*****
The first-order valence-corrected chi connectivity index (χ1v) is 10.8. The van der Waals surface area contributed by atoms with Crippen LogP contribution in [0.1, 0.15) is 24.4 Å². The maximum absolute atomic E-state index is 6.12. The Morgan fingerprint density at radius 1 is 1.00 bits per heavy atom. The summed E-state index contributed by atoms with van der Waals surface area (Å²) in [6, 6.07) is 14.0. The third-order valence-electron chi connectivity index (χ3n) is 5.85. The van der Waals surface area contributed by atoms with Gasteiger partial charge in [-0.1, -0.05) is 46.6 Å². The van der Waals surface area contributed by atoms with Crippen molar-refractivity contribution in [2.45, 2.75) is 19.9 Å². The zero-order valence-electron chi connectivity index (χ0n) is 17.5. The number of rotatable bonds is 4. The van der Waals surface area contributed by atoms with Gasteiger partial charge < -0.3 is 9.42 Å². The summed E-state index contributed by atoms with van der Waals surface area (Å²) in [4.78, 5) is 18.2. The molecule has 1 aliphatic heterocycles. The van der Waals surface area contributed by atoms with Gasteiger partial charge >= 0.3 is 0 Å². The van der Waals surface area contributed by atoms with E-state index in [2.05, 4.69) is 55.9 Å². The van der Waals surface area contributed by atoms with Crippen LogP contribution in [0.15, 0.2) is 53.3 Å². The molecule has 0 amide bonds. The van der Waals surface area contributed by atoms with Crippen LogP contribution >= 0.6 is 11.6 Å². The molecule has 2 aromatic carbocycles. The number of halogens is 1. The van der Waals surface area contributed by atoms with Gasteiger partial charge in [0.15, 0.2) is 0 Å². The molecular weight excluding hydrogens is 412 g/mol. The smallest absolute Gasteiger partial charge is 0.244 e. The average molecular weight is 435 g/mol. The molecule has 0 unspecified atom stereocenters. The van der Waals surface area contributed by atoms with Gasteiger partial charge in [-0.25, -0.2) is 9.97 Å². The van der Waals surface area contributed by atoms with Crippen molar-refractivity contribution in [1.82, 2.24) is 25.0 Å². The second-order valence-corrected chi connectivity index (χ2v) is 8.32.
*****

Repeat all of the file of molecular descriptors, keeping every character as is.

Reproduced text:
The first-order valence-corrected chi connectivity index (χ1v) is 10.8. The van der Waals surface area contributed by atoms with Crippen LogP contribution in [0.1, 0.15) is 24.4 Å². The maximum absolute atomic E-state index is 6.12. The Morgan fingerprint density at radius 1 is 1.00 bits per heavy atom. The summed E-state index contributed by atoms with van der Waals surface area (Å²) in [6, 6.07) is 14.0. The third-order valence-electron chi connectivity index (χ3n) is 5.85. The van der Waals surface area contributed by atoms with Gasteiger partial charge in [-0.1, -0.05) is 46.6 Å². The van der Waals surface area contributed by atoms with Crippen molar-refractivity contribution in [2.45, 2.75) is 19.9 Å². The zero-order valence-electron chi connectivity index (χ0n) is 17.5. The number of rotatable bonds is 4. The van der Waals surface area contributed by atoms with Gasteiger partial charge < -0.3 is 9.42 Å². The summed E-state index contributed by atoms with van der Waals surface area (Å²) in [4.78, 5) is 18.2. The molecule has 1 aliphatic heterocycles. The van der Waals surface area contributed by atoms with Gasteiger partial charge >= 0.3 is 0 Å². The van der Waals surface area contributed by atoms with E-state index in [2.05, 4.69) is 55.9 Å². The van der Waals surface area contributed by atoms with Crippen LogP contribution in [0.15, 0.2) is 53.3 Å². The molecule has 0 amide bonds. The van der Waals surface area contributed by atoms with Crippen LogP contribution >= 0.6 is 11.6 Å². The molecule has 2 aromatic carbocycles. The number of halogens is 1. The van der Waals surface area contributed by atoms with Gasteiger partial charge in [0.15, 0.2) is 0 Å². The molecular weight excluding hydrogens is 412 g/mol. The smallest absolute Gasteiger partial charge is 0.244 e. The average molecular weight is 435 g/mol. The molecule has 0 unspecified atom stereocenters. The van der Waals surface area contributed by atoms with Gasteiger partial charge in [-0.25, -0.2) is 9.97 Å². The van der Waals surface area contributed by atoms with Crippen molar-refractivity contribution in [1.82, 2.24) is 25.0 Å². The second-order valence-corrected chi connectivity index (χ2v) is 8.32.